Last year, the number of pay-TV subscribers fell for first the time ever. The decline was small, at just 251,000, but the "cord-cutting" phenomenon is expected to speed up. Plenty of ink has been spilled on this transition as technology and companies like Netflix (NASDAQ:NFLX) have made home entertainment accessible without a cable box, but analysts seem to have missed one of the key drivers for this shift: People hate cable companies and they love the enterprises, such as Netflix, Amazon (NASDAQ:AMZN), and Hulu, that are disrupting the industry.
Really, cable companies are the worst
A poll conducted by the American Customer Satisfaction Index earlier this year of 70,000 U.S. consumers found that Internet service providers and cable companies are the two most hated sectors in the country, worse than airlines and health insurance companies. The two biggest cable companies, Comcast (NASDAQ:CMCSA) and Time Warner Cable (UNKNOWN:TWC.DL), were ranked as the most hated companies in the country, with scores of 57 and 56. Time Warner's 56 was actually the worst score in the history of the American Consumer Satisfaction Index. The survey underscored why the two are so reviled, saying, "High prices, poor reliability, and declining customer service are to blame for low customer satisfaction with pay TV services. The cost of subscription TV has been rising 6% per year on average -- four times the rate of inflation."
Cable providers are notorious for hidden fees, long call-in wait times, and endless time windows for service calls. For a long time, the industry had no real competition, but now that over-the-top programming and the technology to watch it on TV has spread, cable is beginning to lose its audience. In contrast to Comcast and Time Warner, Netflix and Amazon win much stronger reviews from consumers.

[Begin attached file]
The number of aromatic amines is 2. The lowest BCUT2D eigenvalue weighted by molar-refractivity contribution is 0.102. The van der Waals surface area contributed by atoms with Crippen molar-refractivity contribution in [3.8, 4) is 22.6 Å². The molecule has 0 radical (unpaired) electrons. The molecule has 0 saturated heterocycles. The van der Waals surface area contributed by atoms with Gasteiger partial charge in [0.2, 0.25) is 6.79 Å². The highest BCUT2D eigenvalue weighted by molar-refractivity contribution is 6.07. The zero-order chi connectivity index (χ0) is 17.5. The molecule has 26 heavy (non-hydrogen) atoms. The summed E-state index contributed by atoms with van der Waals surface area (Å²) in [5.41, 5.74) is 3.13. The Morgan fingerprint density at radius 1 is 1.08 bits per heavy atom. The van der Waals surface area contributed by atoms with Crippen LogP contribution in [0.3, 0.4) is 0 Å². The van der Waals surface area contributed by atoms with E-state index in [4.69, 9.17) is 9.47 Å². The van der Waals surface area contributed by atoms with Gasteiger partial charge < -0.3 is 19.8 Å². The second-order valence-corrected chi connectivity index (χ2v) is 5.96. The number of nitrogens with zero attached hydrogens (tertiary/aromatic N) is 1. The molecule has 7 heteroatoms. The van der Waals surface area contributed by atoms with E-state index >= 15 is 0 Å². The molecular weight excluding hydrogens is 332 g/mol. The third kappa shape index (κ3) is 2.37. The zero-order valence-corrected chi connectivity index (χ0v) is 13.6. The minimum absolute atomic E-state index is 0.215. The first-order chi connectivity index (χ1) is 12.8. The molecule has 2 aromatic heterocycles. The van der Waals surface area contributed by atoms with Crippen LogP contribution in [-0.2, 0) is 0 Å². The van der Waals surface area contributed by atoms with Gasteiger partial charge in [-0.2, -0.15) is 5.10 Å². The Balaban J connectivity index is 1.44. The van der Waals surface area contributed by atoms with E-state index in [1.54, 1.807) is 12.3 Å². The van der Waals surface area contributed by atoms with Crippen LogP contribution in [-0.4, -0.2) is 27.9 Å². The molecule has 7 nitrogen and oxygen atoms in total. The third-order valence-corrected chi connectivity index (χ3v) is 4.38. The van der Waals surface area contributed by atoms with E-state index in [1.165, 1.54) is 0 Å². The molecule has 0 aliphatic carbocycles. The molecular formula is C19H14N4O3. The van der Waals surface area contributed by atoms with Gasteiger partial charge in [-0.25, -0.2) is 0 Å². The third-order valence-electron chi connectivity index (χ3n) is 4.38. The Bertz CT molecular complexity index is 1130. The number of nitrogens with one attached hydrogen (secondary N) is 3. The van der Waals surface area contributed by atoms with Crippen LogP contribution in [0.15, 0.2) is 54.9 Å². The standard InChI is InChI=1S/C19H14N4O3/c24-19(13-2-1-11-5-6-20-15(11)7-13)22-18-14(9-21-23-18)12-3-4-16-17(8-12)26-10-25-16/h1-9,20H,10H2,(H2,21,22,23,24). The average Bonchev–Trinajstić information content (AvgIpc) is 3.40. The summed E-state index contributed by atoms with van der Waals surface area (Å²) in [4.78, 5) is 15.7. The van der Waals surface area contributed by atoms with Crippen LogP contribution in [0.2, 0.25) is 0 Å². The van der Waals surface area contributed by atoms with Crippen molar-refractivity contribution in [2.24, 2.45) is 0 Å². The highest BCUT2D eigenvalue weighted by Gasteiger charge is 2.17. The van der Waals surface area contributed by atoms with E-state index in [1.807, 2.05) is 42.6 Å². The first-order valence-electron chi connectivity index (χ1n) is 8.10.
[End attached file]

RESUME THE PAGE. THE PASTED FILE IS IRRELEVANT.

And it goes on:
Earlier this year, Netflix's consumer satisfaction score hit 79 in the same survey, hitting a three-year high as the company recovers from the "Qwikster debacle" that saw it divide its streaming and DVD-by-mail packages, causing some customers to ditch the service. First as a DVD-by-mail service, Netflix endeared itself to the American public by eliminating an often onerous task: going to the video store, selecting a movie, and returning it on time. Just as Netflix put the customer first then, it's doing the same now by offering a rock bottom of $8/month in comparison to cable, and simple, no-hassle service.
Amazon, the No. 2 player in streaming, is also known for outstanding customer service, and was ranked No. 1 in customer satisfaction in the country by ACSI with a score of 88. Like Netflix, Amazon is a disruptive innovator and puts customer satisfaction above all else. In becoming the world's biggest online retailer, it also eliminated a hassle: the need to visit a store.
Will next year be worse for cable?
It's certainly possible. If cord-cutting already seems appealing, consumers will have even more reasons to ditch cable next year. HBO plans to launch a stand-alone streaming service in 2015, and CBS, which made its own programming available in October for $6/month, plans to do the same with Showtime, which it owns, next year.
With Netflix and pay-TV programming such as HBO and Showtime soon to be available, it will be easy enough for the average American to entertain themselves without cable -- with the exception of watching sports.
For cable providers, the only hope may be to make a renewed attempt at satisfying customers instead of going on the defensive with proposed mergers that would help them save money, eliminate competition, and likely lower customer satisfaction. That's not a viable long-term strategy. The question of the death of cable then seems to be not if, but when.
Jeremy Bowman has no position in any stocks mentioned. The Motley Fool recommends Amazon.com and Netflix. The Motley Fool owns shares of Amazon.com and Netflix. Try any of our Foolish newsletter services free for 30 days. We Fools may not all hold the same opinions, but we all believe that considering a diverse range of insights makes us better investors. The Motley Fool has a disclosure policy.